Whanganui UCOL's glass and fine arts degrees are simply not sustainable with the current low enrolments and high costs, UCOL chief executive Paul McElroy says.
The polytech plans not to take on first-year glass and fine arts students next year, in a "pause" to find ways to put art teaching on a stronger footing.
Friends of Wanganui Polytechnic spokeswoman Deb Frederikse is aghast at the idea. She said it was essential to keep the enrolments going next year, and if the degrees were lost it would be a huge amount of work and cost to get them back.
She contrasted the present situation with 2001, when UCOL took over the former polytechnic. It had 1300 students, employed more than 300 people and contributed $20 million to the local economy.
At the time UCOL said it would "maintain and increase the quality of the qualifications of nationally and internationally recognised courses", and would review its charter with Wanganui every five years. The Friends group said they did not believe either of those things had been done.
Arts and culture were important to Wanganui's identity and future, and Mrs Frederikse said it was nonsense that arts graduates couldn't get jobs.
Mr McElroy said he understood the importance of arts to Wanganui, and wanted to work with the city to develop a more certain future given government funding priorities. He looked forward to working with Wanganui District Council.
Wanganui Glass School has the equivalent of 18 full-time students, including five in their first year. It needs 60 to be viable, and also needs a suitable long-term base and lower costs.
The Whanganui UCOL Bachelor of Fine Arts degree has 55 students across four years, with 19 in their first year. Mr McElroy didn't say how many would be needed to make it viable.
He listed the problems with it: arts are not a Government priority, there is low demand, there's competition from 35 other arts and design courses in New Zealand and UCOL's funding has been cut by $2.6 million.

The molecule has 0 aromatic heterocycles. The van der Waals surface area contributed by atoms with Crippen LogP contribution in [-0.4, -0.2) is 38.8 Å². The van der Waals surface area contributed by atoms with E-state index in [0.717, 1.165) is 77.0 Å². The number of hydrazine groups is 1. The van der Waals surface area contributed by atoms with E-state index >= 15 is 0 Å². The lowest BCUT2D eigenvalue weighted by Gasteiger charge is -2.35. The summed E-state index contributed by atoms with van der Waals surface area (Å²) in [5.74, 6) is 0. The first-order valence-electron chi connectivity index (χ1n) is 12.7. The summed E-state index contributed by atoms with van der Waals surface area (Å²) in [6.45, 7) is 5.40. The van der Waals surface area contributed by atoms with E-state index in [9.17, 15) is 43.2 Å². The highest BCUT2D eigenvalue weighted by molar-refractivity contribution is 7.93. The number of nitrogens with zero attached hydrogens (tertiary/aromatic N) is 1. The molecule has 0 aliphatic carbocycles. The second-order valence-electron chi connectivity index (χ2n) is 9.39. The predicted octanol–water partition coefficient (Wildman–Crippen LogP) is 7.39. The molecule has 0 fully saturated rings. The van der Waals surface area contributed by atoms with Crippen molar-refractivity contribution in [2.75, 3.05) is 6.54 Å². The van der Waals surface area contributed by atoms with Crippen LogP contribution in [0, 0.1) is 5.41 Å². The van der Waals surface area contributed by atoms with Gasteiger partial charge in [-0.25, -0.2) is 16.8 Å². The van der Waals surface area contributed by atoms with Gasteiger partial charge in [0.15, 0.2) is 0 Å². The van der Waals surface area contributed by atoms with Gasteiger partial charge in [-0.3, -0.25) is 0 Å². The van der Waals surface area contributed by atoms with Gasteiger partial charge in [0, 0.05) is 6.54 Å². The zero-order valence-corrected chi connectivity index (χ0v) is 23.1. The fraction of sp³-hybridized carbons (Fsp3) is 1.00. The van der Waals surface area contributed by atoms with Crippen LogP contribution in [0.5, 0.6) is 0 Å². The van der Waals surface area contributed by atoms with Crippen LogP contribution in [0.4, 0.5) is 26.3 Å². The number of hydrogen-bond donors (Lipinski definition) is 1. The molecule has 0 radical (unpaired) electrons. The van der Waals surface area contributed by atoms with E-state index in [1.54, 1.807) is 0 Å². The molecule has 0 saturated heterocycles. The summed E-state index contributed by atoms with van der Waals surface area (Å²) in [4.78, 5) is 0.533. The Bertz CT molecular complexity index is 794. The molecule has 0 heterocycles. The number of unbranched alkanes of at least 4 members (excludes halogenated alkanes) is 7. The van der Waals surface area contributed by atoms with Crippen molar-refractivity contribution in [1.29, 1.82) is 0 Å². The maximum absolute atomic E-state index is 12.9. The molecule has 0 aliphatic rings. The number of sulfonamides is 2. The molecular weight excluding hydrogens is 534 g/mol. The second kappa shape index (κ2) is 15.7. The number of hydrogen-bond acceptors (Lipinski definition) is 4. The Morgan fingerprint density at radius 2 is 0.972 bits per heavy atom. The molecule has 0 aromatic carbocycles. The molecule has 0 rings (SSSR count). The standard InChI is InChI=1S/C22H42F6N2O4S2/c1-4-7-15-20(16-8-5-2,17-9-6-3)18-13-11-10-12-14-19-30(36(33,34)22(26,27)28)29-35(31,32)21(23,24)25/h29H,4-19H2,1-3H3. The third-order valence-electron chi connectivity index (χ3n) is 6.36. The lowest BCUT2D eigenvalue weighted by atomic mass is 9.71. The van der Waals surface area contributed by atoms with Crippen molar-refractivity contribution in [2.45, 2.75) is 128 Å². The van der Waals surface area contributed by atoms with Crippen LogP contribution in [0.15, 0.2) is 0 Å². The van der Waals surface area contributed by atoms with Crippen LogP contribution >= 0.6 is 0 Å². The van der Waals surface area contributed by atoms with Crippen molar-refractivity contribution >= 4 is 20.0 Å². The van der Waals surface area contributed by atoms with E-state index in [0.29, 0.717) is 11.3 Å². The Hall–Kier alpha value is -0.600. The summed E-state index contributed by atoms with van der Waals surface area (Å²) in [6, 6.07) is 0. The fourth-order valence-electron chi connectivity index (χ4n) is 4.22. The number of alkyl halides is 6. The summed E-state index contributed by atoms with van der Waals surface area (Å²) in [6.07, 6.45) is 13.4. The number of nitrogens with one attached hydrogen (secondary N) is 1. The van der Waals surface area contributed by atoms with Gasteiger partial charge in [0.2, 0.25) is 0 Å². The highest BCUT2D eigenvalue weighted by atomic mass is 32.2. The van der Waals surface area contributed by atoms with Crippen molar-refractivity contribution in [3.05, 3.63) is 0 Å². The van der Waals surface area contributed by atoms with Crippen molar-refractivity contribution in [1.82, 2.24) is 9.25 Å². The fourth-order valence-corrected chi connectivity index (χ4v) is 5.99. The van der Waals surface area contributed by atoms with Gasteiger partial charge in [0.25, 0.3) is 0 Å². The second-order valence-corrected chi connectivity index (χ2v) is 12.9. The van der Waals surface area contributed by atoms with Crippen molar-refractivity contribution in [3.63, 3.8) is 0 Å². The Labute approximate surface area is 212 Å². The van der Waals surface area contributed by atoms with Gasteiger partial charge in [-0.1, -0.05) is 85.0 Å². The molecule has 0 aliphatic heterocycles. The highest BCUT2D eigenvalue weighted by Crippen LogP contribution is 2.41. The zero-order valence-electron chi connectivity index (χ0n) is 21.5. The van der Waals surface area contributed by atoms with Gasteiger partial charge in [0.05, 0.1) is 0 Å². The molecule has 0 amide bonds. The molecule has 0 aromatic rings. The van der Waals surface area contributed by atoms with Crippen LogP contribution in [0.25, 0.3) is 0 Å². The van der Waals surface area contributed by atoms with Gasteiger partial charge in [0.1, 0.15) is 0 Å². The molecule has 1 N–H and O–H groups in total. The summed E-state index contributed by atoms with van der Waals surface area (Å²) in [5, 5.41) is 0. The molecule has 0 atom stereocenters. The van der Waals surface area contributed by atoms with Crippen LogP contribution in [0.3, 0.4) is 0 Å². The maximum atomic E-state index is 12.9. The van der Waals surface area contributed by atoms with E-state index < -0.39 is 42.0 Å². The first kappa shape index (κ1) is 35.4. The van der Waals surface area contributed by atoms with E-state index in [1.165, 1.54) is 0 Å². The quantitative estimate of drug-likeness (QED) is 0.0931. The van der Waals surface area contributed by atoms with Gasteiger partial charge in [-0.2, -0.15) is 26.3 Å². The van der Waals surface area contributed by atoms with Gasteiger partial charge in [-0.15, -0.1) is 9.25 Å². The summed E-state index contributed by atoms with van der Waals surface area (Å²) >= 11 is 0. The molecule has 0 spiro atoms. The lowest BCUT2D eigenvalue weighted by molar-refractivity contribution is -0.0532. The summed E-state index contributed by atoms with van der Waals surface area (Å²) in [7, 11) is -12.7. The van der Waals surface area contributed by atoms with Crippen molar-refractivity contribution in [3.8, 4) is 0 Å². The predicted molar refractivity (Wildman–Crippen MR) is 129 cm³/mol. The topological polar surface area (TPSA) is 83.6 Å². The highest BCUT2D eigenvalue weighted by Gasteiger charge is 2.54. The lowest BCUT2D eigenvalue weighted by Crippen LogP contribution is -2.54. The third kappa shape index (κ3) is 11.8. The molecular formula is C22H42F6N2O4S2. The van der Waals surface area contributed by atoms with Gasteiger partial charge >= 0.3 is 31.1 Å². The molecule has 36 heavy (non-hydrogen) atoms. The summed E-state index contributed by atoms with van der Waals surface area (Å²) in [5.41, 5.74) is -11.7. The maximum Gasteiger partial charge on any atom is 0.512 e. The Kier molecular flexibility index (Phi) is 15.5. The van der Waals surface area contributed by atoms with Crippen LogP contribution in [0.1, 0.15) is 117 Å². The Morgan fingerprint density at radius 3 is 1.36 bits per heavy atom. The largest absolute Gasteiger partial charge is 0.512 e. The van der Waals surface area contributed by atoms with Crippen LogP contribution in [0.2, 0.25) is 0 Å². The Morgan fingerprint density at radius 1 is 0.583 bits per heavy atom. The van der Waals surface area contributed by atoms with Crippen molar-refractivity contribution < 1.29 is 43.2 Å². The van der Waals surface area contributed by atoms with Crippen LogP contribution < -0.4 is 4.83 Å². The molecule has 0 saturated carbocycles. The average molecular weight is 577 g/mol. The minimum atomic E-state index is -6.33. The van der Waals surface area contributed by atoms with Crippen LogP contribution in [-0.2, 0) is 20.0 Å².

Another major concern was the earthquake risk to the Taupo Quay fine arts buildings.
The most earthquake-prone of them - about 10 per cent of the total area - has been demolished. It would cost $8 million to rebuild them all and an unknown amount to strengthen them. They would also be at risk from liquefaction in an earthquake.
By contrast, arts and design at UCOL's Palmerston North campus had 200 students in up-to-date facilities, and there were no cuts needed. Seventeen other courses on the Palmerston North campus are facing cuts, though.
In 2010 UCOL embarked on a project called Prospective, to look for fresh ideas for its arts and design courses. Two symposia were held, and consultation was done.
A draft report has been written. Asked whether the Chronicle could have a copy, Mr McElroy said some information would be published when it was finalised.
The Prospective project had identified possibilities to explore.
One of these was expanding the fashion degree, which had good job outcomes, and linking it with industry. Another was adding Maori fashion design.
By 2014, Mr McElroy hoped to have a new initiative up and running in Wanganui, providing Maori art and design programmes with the help of a partner.
Other options would be progressed as government priorities and funding allowed, he said.